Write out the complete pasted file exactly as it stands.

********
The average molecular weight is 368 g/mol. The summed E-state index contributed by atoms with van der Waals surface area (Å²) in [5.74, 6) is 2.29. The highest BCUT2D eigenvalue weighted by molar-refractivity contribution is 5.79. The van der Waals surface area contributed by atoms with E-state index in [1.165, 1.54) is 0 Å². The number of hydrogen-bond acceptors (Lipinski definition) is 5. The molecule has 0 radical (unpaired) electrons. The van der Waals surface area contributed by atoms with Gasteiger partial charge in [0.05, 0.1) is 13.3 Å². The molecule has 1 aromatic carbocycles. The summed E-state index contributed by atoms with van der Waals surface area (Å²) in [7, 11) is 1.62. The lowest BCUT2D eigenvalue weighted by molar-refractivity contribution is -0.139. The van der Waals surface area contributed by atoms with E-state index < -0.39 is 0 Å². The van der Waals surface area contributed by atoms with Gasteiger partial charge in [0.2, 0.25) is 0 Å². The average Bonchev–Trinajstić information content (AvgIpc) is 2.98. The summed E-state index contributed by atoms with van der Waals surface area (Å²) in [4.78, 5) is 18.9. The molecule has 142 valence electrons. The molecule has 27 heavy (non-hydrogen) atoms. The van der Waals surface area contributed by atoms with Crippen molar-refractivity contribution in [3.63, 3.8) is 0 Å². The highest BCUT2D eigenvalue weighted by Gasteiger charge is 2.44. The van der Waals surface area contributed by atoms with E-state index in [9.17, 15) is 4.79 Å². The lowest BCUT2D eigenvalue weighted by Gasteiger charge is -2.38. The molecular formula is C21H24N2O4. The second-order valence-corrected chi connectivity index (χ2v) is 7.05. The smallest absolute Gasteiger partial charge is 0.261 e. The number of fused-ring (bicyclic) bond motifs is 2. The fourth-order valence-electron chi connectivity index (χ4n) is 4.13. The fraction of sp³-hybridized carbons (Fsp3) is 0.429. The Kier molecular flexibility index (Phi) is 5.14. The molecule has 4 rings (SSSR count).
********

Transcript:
The average molecular weight is 368 g/mol. The summed E-state index contributed by atoms with van der Waals surface area (Å²) in [5.74, 6) is 2.29. The highest BCUT2D eigenvalue weighted by molar-refractivity contribution is 5.79. The van der Waals surface area contributed by atoms with E-state index in [1.165, 1.54) is 0 Å². The number of hydrogen-bond acceptors (Lipinski definition) is 5. The molecule has 0 radical (unpaired) electrons. The van der Waals surface area contributed by atoms with Gasteiger partial charge in [0.05, 0.1) is 13.3 Å². The molecule has 1 aromatic carbocycles. The summed E-state index contributed by atoms with van der Waals surface area (Å²) in [7, 11) is 1.62. The lowest BCUT2D eigenvalue weighted by molar-refractivity contribution is -0.139. The van der Waals surface area contributed by atoms with E-state index < -0.39 is 0 Å². The van der Waals surface area contributed by atoms with Gasteiger partial charge in [0.2, 0.25) is 0 Å². The average Bonchev–Trinajstić information content (AvgIpc) is 2.98. The summed E-state index contributed by atoms with van der Waals surface area (Å²) in [4.78, 5) is 18.9. The molecule has 142 valence electrons. The molecule has 27 heavy (non-hydrogen) atoms. The van der Waals surface area contributed by atoms with Crippen molar-refractivity contribution in [3.63, 3.8) is 0 Å². The highest BCUT2D eigenvalue weighted by Gasteiger charge is 2.44. The van der Waals surface area contributed by atoms with E-state index in [9.17, 15) is 4.79 Å². The lowest BCUT2D eigenvalue weighted by Gasteiger charge is -2.38. The molecular formula is C21H24N2O4. The second-order valence-corrected chi connectivity index (χ2v) is 7.05. The smallest absolute Gasteiger partial charge is 0.261 e. The number of fused-ring (bicyclic) bond motifs is 2. The fourth-order valence-electron chi connectivity index (χ4n) is 4.13. The fraction of sp³-hybridized carbons (Fsp3) is 0.429. The Kier molecular flexibility index (Phi) is 5.14. The molecule has 4 rings (SSSR count).